Do Enterprise Architects Accomplish the Shift Towards Agility? Part I

Part I let’s talk a little bit about history …

For more than a hundred years, almost in parallel with the rise of corporations, business administration as an academic discipline offers ways to manage complexity in organizations. Although it has IT roots, Enterprise Architecture Management is one of the latest contributions to this field. I would like to have a short look at this history to give you an idea what happened in the past on the field of management of complexity and why that happened.

Enterprise Architecture Management

Organization Theory

Organization theory was the first and very early approach which splits up an Enterprise into functions, tasks, workers who execute tasks. It claimed that splitting up an enterprise can either be done by separation of different execution steps on the same task object or by distinction of task objects that are to be treated in each task. Procedural instructions and operating procedures defined the way how a single task or a set of tasks should be executed.

Cybernetics, System Theory

In the 1950s cybernetics and system theory appeared. The latter originally being defined on the field of biology found its way into many other disciplines. Both cybernetics as well as system theory influenced economics and information technology significantly. Enterprises started to be looked at as systems having interrelated components and serving a certain function.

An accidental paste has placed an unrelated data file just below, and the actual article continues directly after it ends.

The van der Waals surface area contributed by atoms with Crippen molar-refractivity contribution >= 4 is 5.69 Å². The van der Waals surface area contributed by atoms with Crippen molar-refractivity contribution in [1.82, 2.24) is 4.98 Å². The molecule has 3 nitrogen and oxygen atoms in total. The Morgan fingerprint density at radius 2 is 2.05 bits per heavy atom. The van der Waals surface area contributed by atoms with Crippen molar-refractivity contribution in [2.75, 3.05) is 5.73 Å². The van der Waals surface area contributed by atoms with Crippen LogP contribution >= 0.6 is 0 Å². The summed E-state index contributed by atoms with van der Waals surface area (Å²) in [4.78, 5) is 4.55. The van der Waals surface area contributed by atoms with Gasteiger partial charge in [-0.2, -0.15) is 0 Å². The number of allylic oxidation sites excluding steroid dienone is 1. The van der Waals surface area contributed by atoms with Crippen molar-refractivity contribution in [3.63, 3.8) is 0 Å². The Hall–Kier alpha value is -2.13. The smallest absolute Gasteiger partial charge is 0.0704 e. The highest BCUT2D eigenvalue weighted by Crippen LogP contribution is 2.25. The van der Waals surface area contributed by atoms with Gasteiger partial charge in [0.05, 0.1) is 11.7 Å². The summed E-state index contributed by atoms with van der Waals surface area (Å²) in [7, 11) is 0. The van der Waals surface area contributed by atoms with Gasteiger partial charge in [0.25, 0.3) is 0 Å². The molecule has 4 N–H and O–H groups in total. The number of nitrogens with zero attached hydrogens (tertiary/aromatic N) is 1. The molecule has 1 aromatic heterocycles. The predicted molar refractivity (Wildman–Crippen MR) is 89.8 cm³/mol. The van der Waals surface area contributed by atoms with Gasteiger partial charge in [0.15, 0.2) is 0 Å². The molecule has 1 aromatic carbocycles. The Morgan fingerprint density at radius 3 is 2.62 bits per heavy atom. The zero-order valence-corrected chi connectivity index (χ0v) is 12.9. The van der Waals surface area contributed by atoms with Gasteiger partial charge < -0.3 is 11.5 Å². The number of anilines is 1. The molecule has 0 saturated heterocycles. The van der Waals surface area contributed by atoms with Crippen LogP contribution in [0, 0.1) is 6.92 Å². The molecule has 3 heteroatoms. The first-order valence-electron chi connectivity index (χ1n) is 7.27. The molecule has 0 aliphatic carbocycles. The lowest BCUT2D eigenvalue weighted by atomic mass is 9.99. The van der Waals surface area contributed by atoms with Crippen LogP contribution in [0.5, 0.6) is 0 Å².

Organization theory has dominated management of complexity in enterprises for decades (actually until the 1970s). Upcoming economic challenges as well as the emergence of computers were two main forces in that time which brought new methodologies into light from the 1980s on.

Business Process Engineering

Business Process Engineering aimed to increase efficiency and reduce time to market by introducing a new behavior centric definition of an organization and considering improvements information technology can bring. Processes (behavior) moved into foreground instead of isolated functions (structure).

IT Architecture

On the other hand, almost at the same time in the 1980s programmers started to think about managing complexity in software and IT systems by introducing a new discipline called “IT Architecture”. Some of those postulated software architecture considerations others introduced frameworks which aimed to systematically define the role of IT in an enterprise in terms of contributing economic value. All those initiatives were IT-centric though.

In organization theory’s terminology, enterprise IT systems are nothing more than a particular type of workers executing tasks. Hence, is obvious why IT systems found their way into new approaches to define an organization’s composition.

Convergence of Disciplines